United Kingdom supports project to eradicate Wildlife Trafficking in Belize and Guatemala
The British Ambassador to Guatemala, Sarah Dickson, visited today the Guatemalan department of Petén.
Ambassador Dickson launched a three year project aimed at eradicating cross-frontier wildlife trafficking in the Chiquibul-Maya Mountains eco-region of Belize and Guatemala through strengthened intelligence, law enforcement and prosecution, and improved awareness to deter trade in highly endangered parrots.
The British Government is financing part of this project with £389,911 from 2015 to 2018 with funds from the Department for International Development (DFID) and the Department for Environment Food and Rural Affairs (DEFRA). Other participants in the initiative include the US Department of Interior and the Governments of Belize and Guatemala.
The implementer, Wildlife Conservation Society (WCS), will work with local civil society organizations to mobilize improved coordination between governments by supporting national, bilateral, and multilateral initiatives that protect emblematic species, conserve natural resources, and propel economic alternatives for rural communities on targeted wildlife trade routes.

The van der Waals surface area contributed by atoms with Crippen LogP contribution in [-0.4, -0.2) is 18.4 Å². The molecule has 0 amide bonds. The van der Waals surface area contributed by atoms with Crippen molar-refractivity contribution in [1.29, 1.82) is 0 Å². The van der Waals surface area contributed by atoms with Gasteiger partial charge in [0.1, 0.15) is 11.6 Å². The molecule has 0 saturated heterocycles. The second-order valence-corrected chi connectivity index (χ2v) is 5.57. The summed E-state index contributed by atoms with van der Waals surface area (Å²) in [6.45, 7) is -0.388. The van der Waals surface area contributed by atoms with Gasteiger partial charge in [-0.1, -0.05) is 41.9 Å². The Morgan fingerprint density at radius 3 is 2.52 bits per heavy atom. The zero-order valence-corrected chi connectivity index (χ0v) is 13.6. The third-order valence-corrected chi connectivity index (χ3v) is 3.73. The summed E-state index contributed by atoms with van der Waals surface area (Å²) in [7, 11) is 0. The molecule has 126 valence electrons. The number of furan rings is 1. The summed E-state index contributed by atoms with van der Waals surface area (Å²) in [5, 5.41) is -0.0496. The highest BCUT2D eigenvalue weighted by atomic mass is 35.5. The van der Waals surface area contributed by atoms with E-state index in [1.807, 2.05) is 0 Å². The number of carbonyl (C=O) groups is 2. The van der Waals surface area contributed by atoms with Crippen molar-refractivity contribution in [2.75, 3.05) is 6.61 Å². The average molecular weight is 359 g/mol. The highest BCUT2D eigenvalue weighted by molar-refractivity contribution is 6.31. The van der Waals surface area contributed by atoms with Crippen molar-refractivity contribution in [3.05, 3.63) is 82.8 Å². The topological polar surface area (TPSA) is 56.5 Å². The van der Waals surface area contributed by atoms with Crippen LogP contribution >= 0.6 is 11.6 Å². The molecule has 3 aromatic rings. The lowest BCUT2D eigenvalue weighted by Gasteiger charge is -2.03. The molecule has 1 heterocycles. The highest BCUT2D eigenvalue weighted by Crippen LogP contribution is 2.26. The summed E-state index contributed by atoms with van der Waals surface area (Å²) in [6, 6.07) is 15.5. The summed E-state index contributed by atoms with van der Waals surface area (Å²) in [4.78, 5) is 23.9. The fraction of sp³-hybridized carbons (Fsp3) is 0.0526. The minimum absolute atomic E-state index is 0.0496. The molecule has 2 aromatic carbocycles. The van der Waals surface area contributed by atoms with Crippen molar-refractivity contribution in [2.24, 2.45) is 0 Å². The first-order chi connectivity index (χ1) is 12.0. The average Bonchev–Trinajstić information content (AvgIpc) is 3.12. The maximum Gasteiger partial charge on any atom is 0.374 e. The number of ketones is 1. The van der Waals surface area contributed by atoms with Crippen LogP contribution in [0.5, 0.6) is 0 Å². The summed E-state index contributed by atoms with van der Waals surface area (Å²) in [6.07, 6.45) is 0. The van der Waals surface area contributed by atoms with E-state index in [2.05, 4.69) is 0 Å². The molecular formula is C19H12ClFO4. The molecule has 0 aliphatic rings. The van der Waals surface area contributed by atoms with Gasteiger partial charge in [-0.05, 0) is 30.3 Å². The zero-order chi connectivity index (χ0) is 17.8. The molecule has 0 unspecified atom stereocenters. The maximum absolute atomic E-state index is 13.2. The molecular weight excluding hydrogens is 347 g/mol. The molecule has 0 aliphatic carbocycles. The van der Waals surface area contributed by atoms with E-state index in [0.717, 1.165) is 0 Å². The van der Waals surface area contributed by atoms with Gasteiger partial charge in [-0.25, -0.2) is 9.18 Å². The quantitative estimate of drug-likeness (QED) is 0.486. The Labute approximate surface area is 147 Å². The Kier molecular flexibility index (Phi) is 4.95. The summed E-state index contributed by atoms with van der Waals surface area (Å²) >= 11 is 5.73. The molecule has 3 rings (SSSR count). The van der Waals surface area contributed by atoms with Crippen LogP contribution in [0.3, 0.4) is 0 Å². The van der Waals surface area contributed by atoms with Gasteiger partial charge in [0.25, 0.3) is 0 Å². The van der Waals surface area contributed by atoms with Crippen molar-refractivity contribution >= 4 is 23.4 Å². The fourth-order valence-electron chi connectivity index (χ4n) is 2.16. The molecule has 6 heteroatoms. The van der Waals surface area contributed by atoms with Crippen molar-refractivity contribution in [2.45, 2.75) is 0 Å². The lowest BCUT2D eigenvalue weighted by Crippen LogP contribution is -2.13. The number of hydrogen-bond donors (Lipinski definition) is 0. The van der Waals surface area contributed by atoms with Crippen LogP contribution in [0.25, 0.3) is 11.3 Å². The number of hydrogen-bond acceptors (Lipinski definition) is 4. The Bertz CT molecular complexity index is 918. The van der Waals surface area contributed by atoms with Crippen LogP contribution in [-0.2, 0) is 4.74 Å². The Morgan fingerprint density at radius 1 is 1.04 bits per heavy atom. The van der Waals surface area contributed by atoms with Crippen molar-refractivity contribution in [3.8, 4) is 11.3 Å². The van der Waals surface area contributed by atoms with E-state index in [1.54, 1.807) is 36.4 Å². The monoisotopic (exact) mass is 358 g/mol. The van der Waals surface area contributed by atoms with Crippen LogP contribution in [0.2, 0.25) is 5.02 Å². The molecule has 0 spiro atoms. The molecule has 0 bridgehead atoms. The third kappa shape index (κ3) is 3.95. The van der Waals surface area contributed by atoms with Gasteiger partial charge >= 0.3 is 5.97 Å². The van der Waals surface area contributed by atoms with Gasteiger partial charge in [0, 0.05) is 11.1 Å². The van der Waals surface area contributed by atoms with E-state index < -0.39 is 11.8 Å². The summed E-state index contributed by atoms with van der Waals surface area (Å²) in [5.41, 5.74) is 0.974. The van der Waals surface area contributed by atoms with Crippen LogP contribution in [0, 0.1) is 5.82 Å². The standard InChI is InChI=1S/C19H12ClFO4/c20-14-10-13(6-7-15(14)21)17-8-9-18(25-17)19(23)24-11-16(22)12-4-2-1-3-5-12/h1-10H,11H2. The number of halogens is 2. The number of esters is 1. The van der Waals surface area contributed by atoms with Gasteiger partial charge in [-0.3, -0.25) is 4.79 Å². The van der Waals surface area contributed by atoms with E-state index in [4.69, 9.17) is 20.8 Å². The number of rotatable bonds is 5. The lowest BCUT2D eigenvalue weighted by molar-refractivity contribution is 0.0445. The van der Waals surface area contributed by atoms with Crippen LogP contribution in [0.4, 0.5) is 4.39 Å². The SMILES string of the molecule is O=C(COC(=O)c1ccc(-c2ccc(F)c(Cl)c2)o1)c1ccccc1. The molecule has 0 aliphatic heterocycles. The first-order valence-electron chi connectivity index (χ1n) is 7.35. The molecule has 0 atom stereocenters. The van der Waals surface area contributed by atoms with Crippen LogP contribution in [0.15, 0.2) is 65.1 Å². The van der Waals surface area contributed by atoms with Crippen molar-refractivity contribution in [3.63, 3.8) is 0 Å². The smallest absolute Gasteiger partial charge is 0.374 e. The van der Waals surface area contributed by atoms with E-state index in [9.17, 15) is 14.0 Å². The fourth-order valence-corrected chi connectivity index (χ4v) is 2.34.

The project partners in Guatemala are the National Council of Protected Areas (CONAP), the Guatemalan General Attorney’s Office, Association Balam, the Forum of Environmental Justice of Petén and the Division of Agents for the Protection of Wildlife of the National Police (DIPRONA). In Belize key associates include the Ministry of Forests, Fisheries and Sustainable Development; the Forest Department, the National Police and the organization Friends for Conservation and Development (FCD).
The project is focused on five goals that are to be reached in three years (2015-2018):
- Scarlet macaw nest protection (Belize)
- Prosecution of Illegal wildlife trafficking (Guatemala)
- Binational collaboration (Guatemala, Belize)
- Economic alternatives for rural communities (Guatemala)
- Greater public awareness (Guatemala, Belize)
The progressive loss of biodiversity in Guatemala and Belize involves loss of genetic material of flora and fauna with potential use in research interest, commercial rational use by communities, tourism and many others. One of the activities that contribute to the biodiversity loss level It is the illegal wildlife trafficking.
The launch of this project follows the visit in May of the Foreign Secretary’s Special Representative for Climate Change, Sir David King, who met with senior officials on a wide range of environmental-policy issues, including; global climate change negotiations, local environment-related legislation, and Guatemala’s leadership in regional discussions for a sustainable future.